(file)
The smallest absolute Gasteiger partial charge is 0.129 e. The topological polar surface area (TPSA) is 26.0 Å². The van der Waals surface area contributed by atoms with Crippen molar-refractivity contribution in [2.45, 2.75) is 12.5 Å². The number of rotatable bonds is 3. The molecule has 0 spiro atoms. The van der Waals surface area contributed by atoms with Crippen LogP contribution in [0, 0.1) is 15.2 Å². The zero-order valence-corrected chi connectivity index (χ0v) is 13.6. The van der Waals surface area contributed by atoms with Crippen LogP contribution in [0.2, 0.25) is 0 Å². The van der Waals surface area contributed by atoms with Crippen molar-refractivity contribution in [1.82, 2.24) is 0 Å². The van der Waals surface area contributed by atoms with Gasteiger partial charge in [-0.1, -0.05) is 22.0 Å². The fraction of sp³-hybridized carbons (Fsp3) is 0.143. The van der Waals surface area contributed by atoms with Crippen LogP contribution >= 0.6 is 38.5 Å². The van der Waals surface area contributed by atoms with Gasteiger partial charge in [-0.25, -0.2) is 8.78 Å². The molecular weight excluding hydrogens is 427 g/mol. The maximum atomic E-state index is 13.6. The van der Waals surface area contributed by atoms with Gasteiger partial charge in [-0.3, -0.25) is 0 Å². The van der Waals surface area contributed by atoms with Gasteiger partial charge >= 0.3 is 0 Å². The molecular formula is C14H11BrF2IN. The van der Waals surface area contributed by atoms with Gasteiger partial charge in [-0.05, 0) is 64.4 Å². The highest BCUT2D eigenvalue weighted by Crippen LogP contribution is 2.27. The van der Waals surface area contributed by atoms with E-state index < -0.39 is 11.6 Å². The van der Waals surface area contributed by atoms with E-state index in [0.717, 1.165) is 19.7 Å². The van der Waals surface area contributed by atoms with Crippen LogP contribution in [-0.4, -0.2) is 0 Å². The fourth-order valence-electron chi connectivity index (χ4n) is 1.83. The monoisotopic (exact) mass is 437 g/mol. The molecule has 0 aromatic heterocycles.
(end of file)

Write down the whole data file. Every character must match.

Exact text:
The smallest absolute Gasteiger partial charge is 0.129 e. The topological polar surface area (TPSA) is 26.0 Å². The van der Waals surface area contributed by atoms with Crippen molar-refractivity contribution in [2.45, 2.75) is 12.5 Å². The number of rotatable bonds is 3. The molecule has 0 spiro atoms. The van der Waals surface area contributed by atoms with Crippen LogP contribution in [0, 0.1) is 15.2 Å². The zero-order valence-corrected chi connectivity index (χ0v) is 13.6. The van der Waals surface area contributed by atoms with Crippen LogP contribution in [0.2, 0.25) is 0 Å². The van der Waals surface area contributed by atoms with Crippen molar-refractivity contribution in [1.82, 2.24) is 0 Å². The van der Waals surface area contributed by atoms with Gasteiger partial charge in [-0.1, -0.05) is 22.0 Å². The fraction of sp³-hybridized carbons (Fsp3) is 0.143. The van der Waals surface area contributed by atoms with Crippen LogP contribution >= 0.6 is 38.5 Å². The van der Waals surface area contributed by atoms with Gasteiger partial charge in [-0.25, -0.2) is 8.78 Å². The molecular weight excluding hydrogens is 427 g/mol. The maximum atomic E-state index is 13.6. The van der Waals surface area contributed by atoms with Gasteiger partial charge in [-0.3, -0.25) is 0 Å². The van der Waals surface area contributed by atoms with Gasteiger partial charge >= 0.3 is 0 Å². The molecular formula is C14H11BrF2IN. The van der Waals surface area contributed by atoms with Gasteiger partial charge in [-0.05, 0) is 64.4 Å². The highest BCUT2D eigenvalue weighted by Crippen LogP contribution is 2.27. The van der Waals surface area contributed by atoms with E-state index < -0.39 is 11.6 Å². The van der Waals surface area contributed by atoms with E-state index in [0.717, 1.165) is 19.7 Å². The van der Waals surface area contributed by atoms with Crippen LogP contribution in [-0.4, -0.2) is 0 Å². The fourth-order valence-electron chi connectivity index (χ4n) is 1.83. The monoisotopic (exact) mass is 437 g/mol. The molecule has 0 aromatic heterocycles.